Office Technology

Has e-mail become so ubiquitous that it has changed the way we craft business correspondence? That’s what admins recently debated on our Admin Pro Forum. Some suspected that writing “Dear” or “Very truly yours” has become too old-fashioned for digital—or even printed—correspondence. A bevy of self-proclaimed “old-school” admins protested.

Transform an e-mail list into a gold mine

March 9, 2010 Categorized in: Outlook

Are you more experienced than your boss with social-media sites? You can use those sites to help build your business’s e-mail marketing list, says Julie Waite, an e-mail marketing strategist at Bronto Software. A bigger marketing list equals more potential business, which is probably one of your boss’s top goals. Here’s what she recommends:

Click before you fly

March 9, 2010 Categorized in: InternetOrganizingTravel

Before planning air travel, check these web sites: kayak.combing.com/travelorbitz.com, flightaware.com and ifly.com.

Cracking the password code

March 9, 2010 Categorized in: Internet

Can you guess what the most common online password is? Actually, you probably could guess. Internet-security firm Imperva recently reported that 123456 is the most common password. Second-most common is 12345, followed by 123456789. And the fourth most common password is “password.”

Where does all the time go?

March 9, 2010 Categorized in: InternetTime Management

According to a 2007 survey from Salary.com, Americans waste about 20% of their time at work. And a chunk of that wasted time comes from surfing the Internet. One journalist writer, in a quest to find out where her time was going, tried out four online services that track productivity. Here’s what she learned from that experience.

3 good e-mail forwarding tips

February 5, 2010 Categorized in: Internal CommunicationOutlook

When you first see “FW:” in your e-mail inbox, you never know whether the sender is sharing something useful or frivolous. Use the “forward” button wisely, and you can connect others with valuable information or make a new, prized introduction. Keep these three tips in mind:

Are you underusing your mouse?

February 5, 2010 Categorized in: Internet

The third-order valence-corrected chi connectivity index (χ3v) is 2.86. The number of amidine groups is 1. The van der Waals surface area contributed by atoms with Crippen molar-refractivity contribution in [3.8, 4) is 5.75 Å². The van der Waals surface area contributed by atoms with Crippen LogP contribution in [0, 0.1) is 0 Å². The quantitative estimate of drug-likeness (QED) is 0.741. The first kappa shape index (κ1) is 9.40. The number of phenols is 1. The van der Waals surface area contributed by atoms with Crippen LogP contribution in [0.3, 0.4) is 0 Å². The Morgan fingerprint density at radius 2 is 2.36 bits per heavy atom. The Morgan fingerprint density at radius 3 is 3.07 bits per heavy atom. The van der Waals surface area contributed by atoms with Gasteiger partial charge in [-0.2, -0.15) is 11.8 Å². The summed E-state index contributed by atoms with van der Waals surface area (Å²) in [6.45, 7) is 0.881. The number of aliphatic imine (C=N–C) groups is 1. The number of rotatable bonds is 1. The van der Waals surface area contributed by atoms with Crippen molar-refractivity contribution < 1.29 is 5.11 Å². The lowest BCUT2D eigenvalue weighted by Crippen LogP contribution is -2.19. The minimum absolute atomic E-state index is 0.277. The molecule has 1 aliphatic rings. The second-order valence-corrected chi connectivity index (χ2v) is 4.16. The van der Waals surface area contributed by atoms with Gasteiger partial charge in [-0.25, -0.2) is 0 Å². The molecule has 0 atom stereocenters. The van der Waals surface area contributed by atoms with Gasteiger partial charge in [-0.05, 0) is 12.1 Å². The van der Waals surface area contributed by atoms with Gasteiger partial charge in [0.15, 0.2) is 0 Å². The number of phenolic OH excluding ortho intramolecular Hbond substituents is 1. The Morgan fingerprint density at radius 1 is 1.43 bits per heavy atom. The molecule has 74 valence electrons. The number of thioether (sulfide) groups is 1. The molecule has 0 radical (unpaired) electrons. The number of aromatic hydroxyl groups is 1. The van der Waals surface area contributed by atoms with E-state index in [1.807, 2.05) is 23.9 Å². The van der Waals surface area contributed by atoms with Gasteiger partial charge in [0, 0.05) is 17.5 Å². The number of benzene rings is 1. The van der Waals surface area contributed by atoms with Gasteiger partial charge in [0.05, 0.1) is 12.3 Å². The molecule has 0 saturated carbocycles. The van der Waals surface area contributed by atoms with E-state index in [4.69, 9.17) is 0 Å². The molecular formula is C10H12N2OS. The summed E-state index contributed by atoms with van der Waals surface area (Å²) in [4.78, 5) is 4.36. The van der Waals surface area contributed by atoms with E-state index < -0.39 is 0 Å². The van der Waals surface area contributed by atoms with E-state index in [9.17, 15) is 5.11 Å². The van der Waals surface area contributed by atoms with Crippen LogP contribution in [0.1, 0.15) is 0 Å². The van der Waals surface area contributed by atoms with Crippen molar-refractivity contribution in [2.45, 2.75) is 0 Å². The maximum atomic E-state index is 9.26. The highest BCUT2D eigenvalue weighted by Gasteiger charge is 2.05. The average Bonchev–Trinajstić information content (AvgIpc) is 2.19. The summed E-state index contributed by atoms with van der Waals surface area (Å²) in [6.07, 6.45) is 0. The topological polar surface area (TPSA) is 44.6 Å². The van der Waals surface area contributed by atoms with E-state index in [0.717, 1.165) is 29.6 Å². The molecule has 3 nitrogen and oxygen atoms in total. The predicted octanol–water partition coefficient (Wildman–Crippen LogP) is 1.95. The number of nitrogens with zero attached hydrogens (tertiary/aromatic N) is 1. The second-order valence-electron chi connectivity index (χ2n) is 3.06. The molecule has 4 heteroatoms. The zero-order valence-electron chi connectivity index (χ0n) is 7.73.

If you’re ignoring the middle button (or scroll wheel) on your mouse, you’re missing some shortcuts and only using your mouse to 70% capacity. Odds are, you get around documents and web sites just fine without using it, but, as Rick Broida points out in PC World magazine, there’s a world of potential in that little button.

Where admins are clicking

February 5, 2010 Categorized in: Internet

A few of the top web sites for administrative professionals, according to Monster.com: CEO Express, Refdesk, Microsoft Clip Art, USPS BrainyBetty and XE.com.
A few things to consider when revising your e-mails: 1. Toss useless words. 2. Last things first. 3. Watch your format. 4. Use effective subject lines. 5. Set the right tone. 6. Always allow room to be corrected.
What if your organization doesn’t have an online strategy to speak of—a skimpy web site, no social-media strategy, no e-mail list, no e-newsletter. Is it too late to catch up? And how can tech-savvy administrative professionals help push an organization toward online literacy? Best-selling author and marketing expert Seth Godin recommends venturing forward with these strategies:
An administrative assistant recently posted this dilemma on our Admin Pro Forum: “I know my office co-worker chats on Facebook most of the day … and now I have proof. Do I say something to the co-worker, or do I bring it up to the boss? I am usually not a tattletale, but there are times when I am overwhelmed with work and I know she’s chatting on Facebook and not getting her work done.” Forum readers weighed in with advice:
If you find it hard to keep up with Facebook, Twitter and other social-media tools, you’ll love this idea for a New Year’s resolution: Stop trying to keep up with social technology. Alexandra Samuel, CEO of Social Signal, says you could spend half your life trying to figure out the latest, greatest tool—so don’t even bother trying. To refocus your relationships:
To help an audience tune in to your PowerPoint presentation instead of zoning out, stick to these four cardinal rules from communications coach Carmine Gallo when creating a presentation: 1.Stick to three or four themes. 2.Type should be no smaller than 30 points. 3. Use charts sparingly. 4. Divide the number of minutes you’re allotted to speak by two—that’s how many slides you should have.